But integrity is about what we do when noone is paying attention. Integrity has an impact outside of the sporting field. Here are some common scenarios your children might face at school:
The teacher has left the room briefly – do they stay on task, or immediately start talking to their friends?
They’re using the word processor app on their ipad or laptop for the day’s lesson – do they stay in the app or switch to a game as soon as the teacher isn’t looking?
There’s no monitoring software on their iphone – do they make sure the content they’re accessing is helpful, excellent, praiseworthy, even if no one will ever know if it’s not?
Reflection 3 – Selfishness
In some ways, it’s easy to understand why Williams reacted the way she did. I have no idea what the pressure of a Grand Slam with an international audience of millions would feel like. I can only speculate that such pressure would shrink the entire world in those few hours to the size of that tennis court. How else could an elite sportsperson function without such intense focus? The result of such focus is evident in Williams’ focus on herself. In her experience SHE was wronged by the umpire’s call, SHE was accused of cheating, SHE was “robbed” of a point and a game, and ultimately the trophy.
The problem with such self-focus is that it easily becomes selfishness. Williams wasn’t the only person on the court that day. In HER outrage, Serena stole the focus from HER opponent. As a result, the superb tennis Osaka played throughout the match became something she soon felt she had to apologise for.
I’m sure you can’t struggle to think of examples of times your children have acted selfishly. I find it harder to find examples of times they act selflessly (in fact, the same is true for myself!).
One way to help counteract our children’s (and our own) selfish tendencies can be to practice empathy. The story of Williams and Osaka is a great example of this. We can ask our children about how they think Williams’ actions made Osaka feel. We can ask them to imagine what it would be like if we had won a match, only to have the opponent complain that they were “robbed” by the umpire. We can encourage them to consider how sad Osaka must have felt when she won the game and received her trophy, only to hear the stadium erupt in booing.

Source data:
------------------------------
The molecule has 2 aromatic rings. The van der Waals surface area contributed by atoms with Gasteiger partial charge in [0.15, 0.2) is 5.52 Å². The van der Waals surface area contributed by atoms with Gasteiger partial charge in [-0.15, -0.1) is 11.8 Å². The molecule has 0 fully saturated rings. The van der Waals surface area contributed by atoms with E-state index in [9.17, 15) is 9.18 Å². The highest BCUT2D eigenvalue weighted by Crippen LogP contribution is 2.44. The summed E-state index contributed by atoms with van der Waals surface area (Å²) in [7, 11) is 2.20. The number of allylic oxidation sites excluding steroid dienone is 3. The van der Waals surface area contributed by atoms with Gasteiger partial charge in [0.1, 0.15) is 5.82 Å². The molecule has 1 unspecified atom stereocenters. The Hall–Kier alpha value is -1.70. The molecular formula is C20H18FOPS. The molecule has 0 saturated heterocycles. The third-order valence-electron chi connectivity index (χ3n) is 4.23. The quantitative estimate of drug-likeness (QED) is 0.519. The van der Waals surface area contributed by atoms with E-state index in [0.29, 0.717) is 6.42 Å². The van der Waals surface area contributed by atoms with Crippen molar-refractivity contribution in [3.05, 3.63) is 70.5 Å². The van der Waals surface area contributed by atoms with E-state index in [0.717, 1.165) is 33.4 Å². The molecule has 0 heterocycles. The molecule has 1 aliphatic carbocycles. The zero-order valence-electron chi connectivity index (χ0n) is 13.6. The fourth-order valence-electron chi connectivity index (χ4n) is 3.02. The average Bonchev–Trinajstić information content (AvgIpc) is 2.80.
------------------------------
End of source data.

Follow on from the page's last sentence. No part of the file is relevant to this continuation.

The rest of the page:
Conclusion: How can the Bible help us approach these issues?
As followers of Jesus, Paul encourages us to be ruled by God’s spirit, rather than by our fleshly desires. The works of the flesh are listed by Paul as “hatred, discord, jealousy, fits of rage, selfish ambition, dissensions, factions and envy” (Galatians 5:20-21). Instead of acting in this way, Paul encourages us to exhibit “love, joy, peace, forbearance, kindness, goodness, faithfulness, gentleness and self-control,” (Galatians 5:22-23).
Much of Williams’ behaviour during the game can be placed in the former list.
How can we help our children learn from this?
1 – We could encourage our children to think about what would happen if instead of following the flesh Williams played the game in a way that was reflecting the way of the spirit.
2 – We could encourage our children to think about a time they have acted in such a way – either on the sporting field, the playground, at home, or with friends.
3 – We could share with them such times we have failed in these ways, too.
4 – And perhaps most importantly, we could pray with them, thanking God that he forgives us through the death of his son Jesus, and praying that his spirit will help us to live a life of love, joy, peace, forbearance, kindness, goodness, faithfulness, gentleness and self-control.